rediff.com

NewsApp (Free)

Read news as it happens
Download NewsApp

Available on  

Rediff News  All News 
Rediff.com  » News » FAQ: What is the Mullaperiyar dam issue?

FAQ: What is the Mullaperiyar dam issue?

Last updated on: December 1, 2011 09:01 IST

FAQ: What is the Mullaperiyar dam issue?

     Next

Next

The flame over the age-old Mullaperiyar dam row has once again reached Parliament's doorsteps. None of the two conflicting parties -- namely governments in Tamil Nadu and Kerala -- seem to be in a mood to back off, and the controversy is set to become an additional headache for the already cornered UPA government at the Centre. Rediif.com tries to explain the different contours of the issue.

Where is the Mullaperiyar dam, and when was it constructed?

The Mullaperiyar Dam was constructed by the British during 1887-1895 across Periyar River in the then Travancore state (now Kerala) territory. The dam, with full reservoir level of 152 ft. provides for diversion of water from the reservoir through a tunnel to Vaigai basin in Tamil Nadu for irrigation benefits.

A 999-year lease was made, and accordingly, the Tamil Nadu government has been operating the dam. The Periyar power station in TN produces hydro-electric power from these waters and distributes that electricity in the state.

Who benefited from the dam?

Apart from providing drinking water to the people of Madurai, Theni, Sivaganga and Ramanathapuram, the diverted waters helped irrigate about 80,000 hectares of parched land in these districts.

Click NEXT to read further...


Image: A view of the Mullaperiyar dam

     Next

FAQ: What is the Mullaperiyar dam issue?

Prev     Next
Prev

Next

So what is the problem now?

The dam is one of the oldest dam in service in the world, at 105 years. The average life-span of a well-built and well-designed dam is considered to be 50-60 years by experts. When the British built the dam, they expected its life span to be around 2,000 years.

But didn't the British build it?

The Mullaperiyar Dam was made using old technology, and not based on the modern parameters for design of dams. In this case, much of the building material used in the construction has been leached out, by wear and tear.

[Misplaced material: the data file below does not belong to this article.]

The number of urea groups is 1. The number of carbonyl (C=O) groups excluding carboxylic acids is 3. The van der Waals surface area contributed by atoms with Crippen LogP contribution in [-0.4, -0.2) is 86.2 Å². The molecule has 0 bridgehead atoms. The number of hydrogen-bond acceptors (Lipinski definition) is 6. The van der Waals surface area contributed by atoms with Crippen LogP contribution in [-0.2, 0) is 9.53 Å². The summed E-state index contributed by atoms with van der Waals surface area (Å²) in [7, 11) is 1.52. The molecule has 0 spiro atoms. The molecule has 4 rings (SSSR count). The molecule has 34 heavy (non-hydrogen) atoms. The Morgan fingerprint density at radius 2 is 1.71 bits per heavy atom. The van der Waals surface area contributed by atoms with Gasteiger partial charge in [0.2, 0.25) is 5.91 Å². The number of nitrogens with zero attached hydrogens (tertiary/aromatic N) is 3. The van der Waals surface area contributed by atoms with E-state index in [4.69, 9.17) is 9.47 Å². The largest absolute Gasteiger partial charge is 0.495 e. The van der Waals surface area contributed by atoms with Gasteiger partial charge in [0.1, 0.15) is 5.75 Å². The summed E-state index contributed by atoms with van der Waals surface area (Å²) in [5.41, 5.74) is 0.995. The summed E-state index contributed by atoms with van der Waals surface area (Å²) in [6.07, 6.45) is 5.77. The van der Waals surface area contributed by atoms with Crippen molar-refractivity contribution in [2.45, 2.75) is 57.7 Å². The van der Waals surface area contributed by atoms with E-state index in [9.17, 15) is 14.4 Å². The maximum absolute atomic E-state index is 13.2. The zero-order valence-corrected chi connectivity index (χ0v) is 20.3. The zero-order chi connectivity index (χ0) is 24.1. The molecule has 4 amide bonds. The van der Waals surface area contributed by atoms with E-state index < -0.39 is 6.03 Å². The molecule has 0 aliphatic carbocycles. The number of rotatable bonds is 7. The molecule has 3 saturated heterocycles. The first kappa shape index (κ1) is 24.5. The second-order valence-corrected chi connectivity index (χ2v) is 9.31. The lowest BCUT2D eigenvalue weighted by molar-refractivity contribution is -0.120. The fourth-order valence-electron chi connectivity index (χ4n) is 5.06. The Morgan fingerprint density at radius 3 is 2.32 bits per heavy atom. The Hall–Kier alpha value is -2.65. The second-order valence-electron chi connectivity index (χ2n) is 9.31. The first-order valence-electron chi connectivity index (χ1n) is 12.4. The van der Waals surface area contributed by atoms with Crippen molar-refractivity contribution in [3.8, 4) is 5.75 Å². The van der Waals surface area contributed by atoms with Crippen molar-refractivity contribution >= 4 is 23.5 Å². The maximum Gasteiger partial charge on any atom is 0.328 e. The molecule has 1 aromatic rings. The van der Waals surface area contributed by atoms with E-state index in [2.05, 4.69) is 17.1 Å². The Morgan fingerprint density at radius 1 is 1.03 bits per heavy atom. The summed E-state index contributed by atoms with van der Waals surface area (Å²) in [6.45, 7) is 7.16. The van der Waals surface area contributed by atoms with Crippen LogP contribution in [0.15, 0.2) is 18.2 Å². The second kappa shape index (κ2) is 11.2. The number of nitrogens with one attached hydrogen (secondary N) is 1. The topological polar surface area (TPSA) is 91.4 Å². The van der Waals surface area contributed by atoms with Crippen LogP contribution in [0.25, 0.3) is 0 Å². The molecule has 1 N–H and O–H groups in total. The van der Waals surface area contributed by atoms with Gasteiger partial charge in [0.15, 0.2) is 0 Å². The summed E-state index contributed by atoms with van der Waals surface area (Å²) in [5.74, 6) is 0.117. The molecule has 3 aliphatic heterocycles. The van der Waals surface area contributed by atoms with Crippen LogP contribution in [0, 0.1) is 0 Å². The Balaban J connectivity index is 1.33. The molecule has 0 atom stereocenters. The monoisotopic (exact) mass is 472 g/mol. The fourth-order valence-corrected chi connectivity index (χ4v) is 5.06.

But then again, in 1930s, Tamil Nadu engineers bored 80 holes in the dam and injected 40 tonne of cement solution to plug seepage. Again in 1933, grouting technology was used to strengthen the dam. In 1960, 502 tonne of cement solution was injected. All this was done without any outside prodding.

Click NEXT to read it further...


Image: A view of the Mullaperiyar dam

Prev     Next

FAQ: What is the Mullaperiyar dam issue?

Prev     Next
Prev

Next

So, the dam is virtually safe?

Well, after a few minor earthquakes in 1979 in regions surrounding the dam, security issues were raised over its security. Since then, both the Kerala and TN governments have been at loggerheads over the security issue.

Later, experts from Indian Institute of Technology also examined the dam, and mentioned that the dam will not withstand an earthquake.

What does the TN government have to say about it?

The TN government refutes allegations that age has withered the dam. There are arguments that if the world's oldest Kallanai dam (built in the second century AD) in Srirangam in Tiruchirapali district is still functional and continues to irrigate about 4,000 sqkm, why can't the Mullaperiyar be as well.

So, where do the two governments stand?

The Kerala government's contention is that in case the dam breaks, the three dams downstream -- Idukki, Cheruthoni and Kolamavu – will not be able to withhold the pressure, which will put the lives of 3.5 million people in the state.

On the other hand, the TN government maintains that if the Mullaperiyar is demolished, it will create water scarcity in five districts of the state, leading to a draught in the region.

Click NEXT to read further...


Image: The Kallanai dam

Prev     Next

FAQ: What is the Mullaperiyar dam issue?

Prev     More
Prev

More

Have they tried no middle path?

Since 1978, Kerala has been demanding the construction of a new dam. As a reaction to these demands, the TN government brought the water level down from 152ft to 132ft to allay the fears. They agreed upon restoring the water levels once the strengthening works were over. But that matter went in court. In 2006, the water levels were restored.

TN has objection on the idea of Kerala constructing a new dam, because it would mean it that the 999-year lease would be void, and it would have to surrender the 8,000 acres of land under its control to Kerala. It also accuses the Kerala government of whipping up a fear wave among its people about the safety of Mullaperiyar.

So is there a solution in the near future?

The matter is still being debated.


Image: (Left) Kerala Chief minister Oomen Chandy (Right) Tamil Nadu Chief Minister J Jayalalithaa

Prev     More